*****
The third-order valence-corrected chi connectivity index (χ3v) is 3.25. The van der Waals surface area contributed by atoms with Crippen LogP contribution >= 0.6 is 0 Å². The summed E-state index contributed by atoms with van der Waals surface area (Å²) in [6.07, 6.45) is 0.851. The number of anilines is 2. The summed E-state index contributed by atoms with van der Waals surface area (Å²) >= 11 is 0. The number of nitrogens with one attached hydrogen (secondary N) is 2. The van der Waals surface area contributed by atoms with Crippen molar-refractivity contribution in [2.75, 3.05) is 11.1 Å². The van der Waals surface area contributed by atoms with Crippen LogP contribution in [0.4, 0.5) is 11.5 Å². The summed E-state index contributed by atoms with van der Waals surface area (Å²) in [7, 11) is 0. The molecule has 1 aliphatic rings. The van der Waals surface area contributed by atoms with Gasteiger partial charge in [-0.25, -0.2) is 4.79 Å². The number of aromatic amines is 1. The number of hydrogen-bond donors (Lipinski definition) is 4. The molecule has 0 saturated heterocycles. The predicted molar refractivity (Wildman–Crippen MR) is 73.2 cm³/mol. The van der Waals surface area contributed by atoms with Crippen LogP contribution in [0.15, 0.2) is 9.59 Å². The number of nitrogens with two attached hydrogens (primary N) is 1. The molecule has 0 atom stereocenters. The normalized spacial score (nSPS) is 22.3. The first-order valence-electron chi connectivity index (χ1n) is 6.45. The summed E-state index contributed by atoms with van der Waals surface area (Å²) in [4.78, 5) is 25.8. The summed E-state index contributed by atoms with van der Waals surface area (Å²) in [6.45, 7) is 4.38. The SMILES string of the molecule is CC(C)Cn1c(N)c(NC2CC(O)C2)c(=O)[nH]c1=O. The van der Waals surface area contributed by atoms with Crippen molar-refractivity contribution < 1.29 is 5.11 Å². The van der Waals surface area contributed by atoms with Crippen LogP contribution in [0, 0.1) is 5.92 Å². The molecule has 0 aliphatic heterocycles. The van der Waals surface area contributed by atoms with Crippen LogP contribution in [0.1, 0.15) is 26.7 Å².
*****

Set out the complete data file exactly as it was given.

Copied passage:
The third-order valence-corrected chi connectivity index (χ3v) is 3.25. The van der Waals surface area contributed by atoms with Crippen LogP contribution >= 0.6 is 0 Å². The summed E-state index contributed by atoms with van der Waals surface area (Å²) in [6.07, 6.45) is 0.851. The number of anilines is 2. The summed E-state index contributed by atoms with van der Waals surface area (Å²) >= 11 is 0. The number of nitrogens with one attached hydrogen (secondary N) is 2. The van der Waals surface area contributed by atoms with Crippen molar-refractivity contribution in [2.75, 3.05) is 11.1 Å². The van der Waals surface area contributed by atoms with Crippen LogP contribution in [0.4, 0.5) is 11.5 Å². The summed E-state index contributed by atoms with van der Waals surface area (Å²) in [7, 11) is 0. The molecule has 1 aliphatic rings. The van der Waals surface area contributed by atoms with Gasteiger partial charge in [-0.25, -0.2) is 4.79 Å². The number of aromatic amines is 1. The number of hydrogen-bond donors (Lipinski definition) is 4. The molecule has 0 saturated heterocycles. The predicted molar refractivity (Wildman–Crippen MR) is 73.2 cm³/mol. The van der Waals surface area contributed by atoms with Crippen LogP contribution in [0.15, 0.2) is 9.59 Å². The number of nitrogens with two attached hydrogens (primary N) is 1. The molecule has 0 atom stereocenters. The normalized spacial score (nSPS) is 22.3. The first-order valence-electron chi connectivity index (χ1n) is 6.45. The summed E-state index contributed by atoms with van der Waals surface area (Å²) in [4.78, 5) is 25.8. The summed E-state index contributed by atoms with van der Waals surface area (Å²) in [6.45, 7) is 4.38. The SMILES string of the molecule is CC(C)Cn1c(N)c(NC2CC(O)C2)c(=O)[nH]c1=O. The van der Waals surface area contributed by atoms with Crippen molar-refractivity contribution < 1.29 is 5.11 Å². The van der Waals surface area contributed by atoms with Crippen LogP contribution in [0, 0.1) is 5.92 Å². The molecule has 0 aliphatic heterocycles. The van der Waals surface area contributed by atoms with Crippen LogP contribution in [0.1, 0.15) is 26.7 Å².